Why I'm Voting No in Centennial

Take a minute and consider this with me, even if you don't live in the affluent, tree-lined Denver suburb of Centennial where neighbors are duking it out over the June 10 vote on a new city charter. As one more symptom of how Republicans across the country have lost their way, it's relevant no matter where you reside. Centennial was established in 2000 as a whole new kind of municipality with low taxes, minimal government, and "virtual" administration. But since then, taxes have gone up, mission creep has occurred, and the virtual stuff is largely forgotten. We've become just another status-conscious little city keeping up with the Joneses.

With a huge margin of registered Republicans, you'd think Centennial could have either (a) kept to its vision for a few short years, or failing that, which it has, you'd think Centennial could have (b) written a home rule charter to recover the forsaken vision. Sadly, it has done neither.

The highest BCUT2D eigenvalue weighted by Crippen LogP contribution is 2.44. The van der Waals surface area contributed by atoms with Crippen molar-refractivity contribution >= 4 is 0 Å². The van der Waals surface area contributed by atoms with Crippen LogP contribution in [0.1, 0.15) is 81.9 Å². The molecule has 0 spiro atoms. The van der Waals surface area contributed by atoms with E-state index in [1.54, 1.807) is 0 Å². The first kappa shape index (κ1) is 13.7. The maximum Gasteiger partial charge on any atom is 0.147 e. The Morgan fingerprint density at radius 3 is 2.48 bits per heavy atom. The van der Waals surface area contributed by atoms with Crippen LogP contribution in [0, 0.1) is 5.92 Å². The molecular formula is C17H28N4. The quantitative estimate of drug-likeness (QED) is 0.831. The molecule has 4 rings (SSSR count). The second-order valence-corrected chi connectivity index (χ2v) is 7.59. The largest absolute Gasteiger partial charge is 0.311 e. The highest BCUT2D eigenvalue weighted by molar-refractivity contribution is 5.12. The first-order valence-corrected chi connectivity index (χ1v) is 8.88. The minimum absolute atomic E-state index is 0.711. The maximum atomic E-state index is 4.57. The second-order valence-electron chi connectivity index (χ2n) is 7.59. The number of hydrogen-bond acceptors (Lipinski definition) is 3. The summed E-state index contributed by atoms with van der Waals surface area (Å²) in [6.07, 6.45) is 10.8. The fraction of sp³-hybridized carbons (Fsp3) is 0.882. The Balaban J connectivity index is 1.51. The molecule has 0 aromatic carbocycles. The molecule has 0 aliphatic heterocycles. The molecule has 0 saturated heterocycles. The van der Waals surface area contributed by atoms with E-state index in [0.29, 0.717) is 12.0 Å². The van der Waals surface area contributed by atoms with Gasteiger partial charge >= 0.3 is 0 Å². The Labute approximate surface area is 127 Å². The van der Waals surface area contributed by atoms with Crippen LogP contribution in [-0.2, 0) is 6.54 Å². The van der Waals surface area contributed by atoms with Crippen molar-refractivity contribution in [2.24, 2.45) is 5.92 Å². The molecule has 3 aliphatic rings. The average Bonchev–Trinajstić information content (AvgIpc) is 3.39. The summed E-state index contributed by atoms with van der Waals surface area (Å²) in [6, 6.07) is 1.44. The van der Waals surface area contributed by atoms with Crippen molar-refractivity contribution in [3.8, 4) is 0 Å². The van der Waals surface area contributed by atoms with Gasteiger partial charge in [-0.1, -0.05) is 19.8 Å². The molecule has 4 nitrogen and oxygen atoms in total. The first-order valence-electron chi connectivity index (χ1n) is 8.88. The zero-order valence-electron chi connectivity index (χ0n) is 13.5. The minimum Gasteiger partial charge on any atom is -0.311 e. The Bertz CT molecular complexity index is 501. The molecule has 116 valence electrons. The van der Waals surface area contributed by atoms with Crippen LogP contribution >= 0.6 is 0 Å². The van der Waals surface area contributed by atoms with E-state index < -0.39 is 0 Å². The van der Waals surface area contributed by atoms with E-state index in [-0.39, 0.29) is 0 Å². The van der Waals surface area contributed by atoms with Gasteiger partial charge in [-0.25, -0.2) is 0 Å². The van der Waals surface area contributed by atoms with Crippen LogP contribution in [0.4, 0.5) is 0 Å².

Charter proponents are strangely silent about the noble vision of eight years ago. Their case is phrased in glowing generalities about self-determination and soothing assurances that the charter is just like most other cities. But that's just the problem: lots of us want to be different from other cities. We thought that's what we were signing up for when approving incorporation in 2000. Bait and switch isn't nice.

When and if our well-meaning charter commission (with its notable over-representation of Democrats) can bring forth a charter that takes us back to the low-tax and minimal-government "city different" of yesteryear, I will eagerly lead the campaign for its approval. But for now, since the document we've been presented is more likely to lock in all the disappointing trends of recent times, I'm voting No.

My Denver Post column on this issue, along with a number of related articles, is in the Local Government category of our site. Scroll down to menu in right column.

My radio interview with Cathy Noon, who supports the charter, and Betty Ann Habig along with Chris Raab, who oppose the charter, is in the Backbone Radio section of our section. See nav bar or radio box at top of home page. The time frame in our 5/18 podcast was 550pm to 7pm.